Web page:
Ontario, Canada’s most populous province (population of 13.4 million in 2016 ), is divided into 14 Local Health Integration Networks (LHINs) that provide health services for their respective populations (Figure 1, panels A, B). Because of the need for specialized expertise and containment level 3 laboratory facilities for manipulating Histoplasma, Blastomyces, and Coccidioides species, Public Health Ontario Laboratory (PHOL) is the only referral facility in the province for their handling and diagnosis. This centralization ensures a high level of provincewide case ascertainment for microbiology laboratory–confirmed human infections. We performed a retrospective review of PHOL data to detect cases of blastomycosis, histoplasmosis, and coccidioidomycosis. Inclusion criteria were positive culture, microscopy, or both for Blastomyces dermatitidis/gilchristii during January 1, 1995–December 31, 2015; for Coccidioides immitis/posadasii and Histoplasma capsulatum infections, the study period was January 1, 1990–December 31, 2015. Patients with >1 specimen submitted within a 6-month period were each counted as a single case. Demographic information included patient age, sex, and address (city, forward sortation area [FSA, first 3 characters of postal code]; sender address (institution, city, FSA); date of specimen receipt; and specimen type. When specific data were not available, we excluded cases from individual analyses requiring these data (Table 1). We assessed statistical significance by χ2 test (p≤0.05 was statistically significant).
Descriptive Epidemiologic Analysis
We calculated annual and stratum-specific (age-, LHIN-, and regional group–specific) incidence (no. cases/100,000 population) for blastomycosis using population denominators from Statistics Canada extracted from the Ontario Ministry of Health and Long-Term Care: IntelliHealth Ontario on February 18, 2014, and January 15, 2016. We used population projections for 2014 and 2015 (34).
We examined temporal trends in disease occurrence by performing aggregated seasonal case counts based on date of specimen receipt (date of symptom onset was not available). We defined winter as December–February, spring as March–May, summer as June–August, and autumn as September–November (35). We assessed significance by χ2 test (Bonferroni-corrected p<0.05 was statistically significant).
Geographic Distribution, Spatial Statistics, and Hotspot Analysis
We examined the geographic distribution of blastomycosis and histoplasmosis by assigning each case to 1 of Ontario’s 14 LHINs. We used the patient’s home address, if known, to assign the case to a LHIN (blastomycosis n = 544, histoplasmosis n = 42). If the patient’s home address was not known (blastomycosis n = 526, histoplasmosis n = 169), we used the sender’s (i.e., hospital, physician’s office, or community health center) FSA to assign cases to LHINs. Of 586 cases in which both patient’s home FSA and sender’s FSA were known, 89.3% (523/586) of the time they were the same, suggesting that sender’s FSA is a usable surrogate for patient location. Patient and sender location were unknown for 22 cases of blastomycosis. We mapped annualized incidence rates of blastomycosis and number of cases of histoplasmosis across Ontario’s 14 LHINs using ArcGIS version 10.4 software (ESRI Inc., Redlands, CA, USA). We obtained Ontario and LHIN boundary files from Statistics Canada (36).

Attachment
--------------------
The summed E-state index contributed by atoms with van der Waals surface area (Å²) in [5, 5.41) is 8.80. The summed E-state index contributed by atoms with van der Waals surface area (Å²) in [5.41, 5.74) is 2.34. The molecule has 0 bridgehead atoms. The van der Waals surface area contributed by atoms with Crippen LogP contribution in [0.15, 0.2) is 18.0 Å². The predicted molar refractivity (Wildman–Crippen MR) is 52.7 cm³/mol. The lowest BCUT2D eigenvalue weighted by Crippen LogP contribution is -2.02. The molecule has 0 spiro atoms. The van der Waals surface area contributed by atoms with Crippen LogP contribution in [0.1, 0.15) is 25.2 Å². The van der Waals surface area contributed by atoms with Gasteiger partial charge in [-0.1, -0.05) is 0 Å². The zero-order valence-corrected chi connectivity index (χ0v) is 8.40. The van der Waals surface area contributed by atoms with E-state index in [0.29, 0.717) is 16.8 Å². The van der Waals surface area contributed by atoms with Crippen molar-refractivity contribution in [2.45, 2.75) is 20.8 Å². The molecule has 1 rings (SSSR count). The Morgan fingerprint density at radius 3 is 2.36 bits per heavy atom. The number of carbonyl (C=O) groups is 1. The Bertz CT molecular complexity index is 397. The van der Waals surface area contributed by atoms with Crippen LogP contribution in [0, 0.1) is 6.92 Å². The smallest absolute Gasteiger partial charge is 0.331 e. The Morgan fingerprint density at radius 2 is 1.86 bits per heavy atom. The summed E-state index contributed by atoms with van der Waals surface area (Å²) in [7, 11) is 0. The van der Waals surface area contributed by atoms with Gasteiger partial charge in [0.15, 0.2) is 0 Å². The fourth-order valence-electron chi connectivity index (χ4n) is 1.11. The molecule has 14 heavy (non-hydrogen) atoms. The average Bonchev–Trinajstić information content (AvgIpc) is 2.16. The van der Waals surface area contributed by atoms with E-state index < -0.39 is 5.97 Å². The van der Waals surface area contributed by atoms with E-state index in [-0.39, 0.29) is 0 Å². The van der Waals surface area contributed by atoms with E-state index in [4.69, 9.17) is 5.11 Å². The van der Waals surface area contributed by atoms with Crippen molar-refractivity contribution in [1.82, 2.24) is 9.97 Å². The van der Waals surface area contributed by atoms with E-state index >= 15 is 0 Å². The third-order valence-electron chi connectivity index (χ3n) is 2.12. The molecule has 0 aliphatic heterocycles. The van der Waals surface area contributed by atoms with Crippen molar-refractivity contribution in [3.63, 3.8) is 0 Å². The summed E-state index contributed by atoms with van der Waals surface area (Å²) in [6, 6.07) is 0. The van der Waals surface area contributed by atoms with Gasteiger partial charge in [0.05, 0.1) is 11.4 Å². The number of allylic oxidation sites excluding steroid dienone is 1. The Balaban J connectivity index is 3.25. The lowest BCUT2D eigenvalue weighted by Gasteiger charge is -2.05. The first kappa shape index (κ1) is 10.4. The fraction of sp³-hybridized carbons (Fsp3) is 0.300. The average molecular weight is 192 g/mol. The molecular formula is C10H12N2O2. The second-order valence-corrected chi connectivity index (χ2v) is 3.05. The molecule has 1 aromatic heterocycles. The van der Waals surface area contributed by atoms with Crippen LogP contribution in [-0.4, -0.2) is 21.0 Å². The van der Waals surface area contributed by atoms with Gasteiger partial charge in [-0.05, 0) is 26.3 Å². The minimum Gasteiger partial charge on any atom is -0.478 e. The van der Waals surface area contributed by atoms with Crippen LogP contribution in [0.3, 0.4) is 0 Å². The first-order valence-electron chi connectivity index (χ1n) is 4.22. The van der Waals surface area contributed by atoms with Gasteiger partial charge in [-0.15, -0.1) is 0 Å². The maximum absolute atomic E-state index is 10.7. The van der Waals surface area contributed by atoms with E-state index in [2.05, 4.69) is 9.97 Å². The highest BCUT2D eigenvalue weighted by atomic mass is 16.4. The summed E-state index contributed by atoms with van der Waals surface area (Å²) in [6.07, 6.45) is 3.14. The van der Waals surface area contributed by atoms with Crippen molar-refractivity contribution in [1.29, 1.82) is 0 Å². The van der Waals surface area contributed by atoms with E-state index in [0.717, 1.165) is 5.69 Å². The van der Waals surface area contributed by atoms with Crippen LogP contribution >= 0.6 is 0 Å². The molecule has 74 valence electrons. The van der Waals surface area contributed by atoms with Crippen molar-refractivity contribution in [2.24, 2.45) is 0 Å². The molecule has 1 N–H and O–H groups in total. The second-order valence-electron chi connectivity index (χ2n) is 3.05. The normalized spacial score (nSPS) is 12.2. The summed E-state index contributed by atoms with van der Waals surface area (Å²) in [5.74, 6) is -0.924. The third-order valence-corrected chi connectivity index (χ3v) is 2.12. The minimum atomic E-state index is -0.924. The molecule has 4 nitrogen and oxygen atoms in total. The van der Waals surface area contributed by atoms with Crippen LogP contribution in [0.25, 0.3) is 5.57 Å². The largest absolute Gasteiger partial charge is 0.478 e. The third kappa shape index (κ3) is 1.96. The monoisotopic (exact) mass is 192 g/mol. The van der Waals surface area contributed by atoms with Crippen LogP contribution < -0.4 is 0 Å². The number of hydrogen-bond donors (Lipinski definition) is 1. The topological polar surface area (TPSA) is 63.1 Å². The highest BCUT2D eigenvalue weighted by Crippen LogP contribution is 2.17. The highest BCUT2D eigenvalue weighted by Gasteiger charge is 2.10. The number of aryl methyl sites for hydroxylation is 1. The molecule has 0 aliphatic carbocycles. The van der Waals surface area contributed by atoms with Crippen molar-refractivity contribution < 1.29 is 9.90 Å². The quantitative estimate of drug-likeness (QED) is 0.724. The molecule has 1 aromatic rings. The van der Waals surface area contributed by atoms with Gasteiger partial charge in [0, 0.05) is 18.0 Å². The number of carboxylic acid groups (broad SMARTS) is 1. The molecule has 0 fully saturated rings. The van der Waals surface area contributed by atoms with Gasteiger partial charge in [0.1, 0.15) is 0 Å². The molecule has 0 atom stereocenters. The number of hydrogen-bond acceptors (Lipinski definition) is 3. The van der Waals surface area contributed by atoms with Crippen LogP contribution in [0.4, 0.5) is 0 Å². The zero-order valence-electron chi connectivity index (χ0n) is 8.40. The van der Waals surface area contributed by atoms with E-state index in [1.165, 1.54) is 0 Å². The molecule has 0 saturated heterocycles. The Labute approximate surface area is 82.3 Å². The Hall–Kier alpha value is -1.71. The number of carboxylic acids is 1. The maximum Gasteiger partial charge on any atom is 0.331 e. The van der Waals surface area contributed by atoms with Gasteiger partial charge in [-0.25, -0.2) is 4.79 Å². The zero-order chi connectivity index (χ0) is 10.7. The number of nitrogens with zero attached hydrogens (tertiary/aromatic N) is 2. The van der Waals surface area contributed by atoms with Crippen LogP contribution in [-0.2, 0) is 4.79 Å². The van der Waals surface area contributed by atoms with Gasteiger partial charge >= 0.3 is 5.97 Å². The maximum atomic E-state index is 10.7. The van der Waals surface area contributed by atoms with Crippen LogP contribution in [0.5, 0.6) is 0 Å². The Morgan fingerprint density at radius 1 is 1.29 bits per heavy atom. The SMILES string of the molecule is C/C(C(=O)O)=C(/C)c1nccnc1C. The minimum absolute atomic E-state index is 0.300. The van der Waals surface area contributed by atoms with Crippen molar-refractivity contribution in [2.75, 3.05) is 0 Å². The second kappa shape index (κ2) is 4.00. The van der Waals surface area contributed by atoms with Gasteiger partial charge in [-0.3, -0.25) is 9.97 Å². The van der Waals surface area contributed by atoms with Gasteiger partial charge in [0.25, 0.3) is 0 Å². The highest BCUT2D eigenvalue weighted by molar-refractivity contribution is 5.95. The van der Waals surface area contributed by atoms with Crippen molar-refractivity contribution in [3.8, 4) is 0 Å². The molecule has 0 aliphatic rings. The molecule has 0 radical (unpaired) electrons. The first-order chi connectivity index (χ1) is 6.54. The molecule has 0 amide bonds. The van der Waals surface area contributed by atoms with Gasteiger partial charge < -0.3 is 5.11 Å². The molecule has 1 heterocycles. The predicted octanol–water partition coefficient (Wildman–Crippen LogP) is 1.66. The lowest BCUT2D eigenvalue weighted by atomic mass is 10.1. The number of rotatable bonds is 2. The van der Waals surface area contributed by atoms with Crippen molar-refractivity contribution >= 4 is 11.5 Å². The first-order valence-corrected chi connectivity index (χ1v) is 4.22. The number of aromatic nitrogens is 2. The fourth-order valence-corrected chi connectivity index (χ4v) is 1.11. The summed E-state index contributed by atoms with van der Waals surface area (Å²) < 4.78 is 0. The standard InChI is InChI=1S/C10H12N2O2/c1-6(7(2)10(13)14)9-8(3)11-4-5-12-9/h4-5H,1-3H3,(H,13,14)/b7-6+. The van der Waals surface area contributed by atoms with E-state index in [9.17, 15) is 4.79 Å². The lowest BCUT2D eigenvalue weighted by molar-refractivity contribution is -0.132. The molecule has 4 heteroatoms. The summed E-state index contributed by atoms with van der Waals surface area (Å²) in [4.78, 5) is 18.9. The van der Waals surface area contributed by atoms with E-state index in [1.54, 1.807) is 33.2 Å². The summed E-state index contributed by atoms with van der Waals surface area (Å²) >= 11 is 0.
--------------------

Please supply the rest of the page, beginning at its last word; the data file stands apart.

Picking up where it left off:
To examine temporal and geographic trends for blastomycosis, we aggregated data from the LHINs into 5 larger regional groups by geographic continuity and similar incidence rates: Northwest (North West LHIN); Northeast (North East LHIN); South-central (Toronto, North Simcoe Muskoka, Central, and Central West LHINs); Southeast (Central East, South East, and Champlain LHINs); and Southwest (Erie St. Clair, South West, Waterloo Wellington, Hamilton Niagara Haldimand Brant, and Mississauga Halton LHINs). Because some of the LHINs had very few cases, we aggregated data to stabilize the variance from data with sparse cells. We applied the GENMOD procedure in SAS software version 9.4 (SAS Institute Inc., Cary, NC, USA), to categorize data into the 5 geographic regions and 4 time intervals (1995–1999, 2000–2004, 2005–2009, 2010–2015). We fitted data to Poisson regression models with the logarithm of total population within each time interval and region used as an offset. We calculated incidence rate ratios (IRR) and 95% CIs by performing a series of pairwise contrast estimates between each regional group and time interval (p<0.05 was statistically significant). We further investigated temporal changes within each regional group using 6 pairwise comparisons of annual incidence between each of the 4 time intervals with a Tukey-Kramer adjustment for multiple comparisons.